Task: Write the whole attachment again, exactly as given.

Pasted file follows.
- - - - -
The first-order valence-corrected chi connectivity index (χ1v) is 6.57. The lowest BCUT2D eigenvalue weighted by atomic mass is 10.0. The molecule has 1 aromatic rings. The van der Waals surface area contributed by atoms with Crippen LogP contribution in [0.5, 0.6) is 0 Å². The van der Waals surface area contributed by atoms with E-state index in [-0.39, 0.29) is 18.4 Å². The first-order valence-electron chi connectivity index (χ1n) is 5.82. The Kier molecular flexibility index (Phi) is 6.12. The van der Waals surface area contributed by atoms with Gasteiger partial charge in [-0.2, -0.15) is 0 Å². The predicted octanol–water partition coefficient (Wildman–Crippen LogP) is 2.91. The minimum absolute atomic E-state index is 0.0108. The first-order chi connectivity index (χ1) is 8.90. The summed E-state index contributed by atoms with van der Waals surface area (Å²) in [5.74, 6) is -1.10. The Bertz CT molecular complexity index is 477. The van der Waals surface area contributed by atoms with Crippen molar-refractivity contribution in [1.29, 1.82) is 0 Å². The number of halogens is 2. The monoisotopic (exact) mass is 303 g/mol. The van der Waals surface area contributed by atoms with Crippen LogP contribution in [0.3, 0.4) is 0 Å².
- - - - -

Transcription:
The first-order valence-corrected chi connectivity index (χ1v) is 6.57. The lowest BCUT2D eigenvalue weighted by atomic mass is 10.0. The molecule has 1 aromatic rings. The van der Waals surface area contributed by atoms with Crippen LogP contribution in [0.5, 0.6) is 0 Å². The van der Waals surface area contributed by atoms with E-state index in [-0.39, 0.29) is 18.4 Å². The first-order valence-electron chi connectivity index (χ1n) is 5.82. The Kier molecular flexibility index (Phi) is 6.12. The van der Waals surface area contributed by atoms with Gasteiger partial charge in [-0.2, -0.15) is 0 Å². The predicted octanol–water partition coefficient (Wildman–Crippen LogP) is 2.91. The minimum absolute atomic E-state index is 0.0108. The first-order chi connectivity index (χ1) is 8.90. The summed E-state index contributed by atoms with van der Waals surface area (Å²) in [5.74, 6) is -1.10. The Bertz CT molecular complexity index is 477. The van der Waals surface area contributed by atoms with Crippen molar-refractivity contribution in [1.29, 1.82) is 0 Å². The number of halogens is 2. The monoisotopic (exact) mass is 303 g/mol. The van der Waals surface area contributed by atoms with Crippen LogP contribution in [0.3, 0.4) is 0 Å².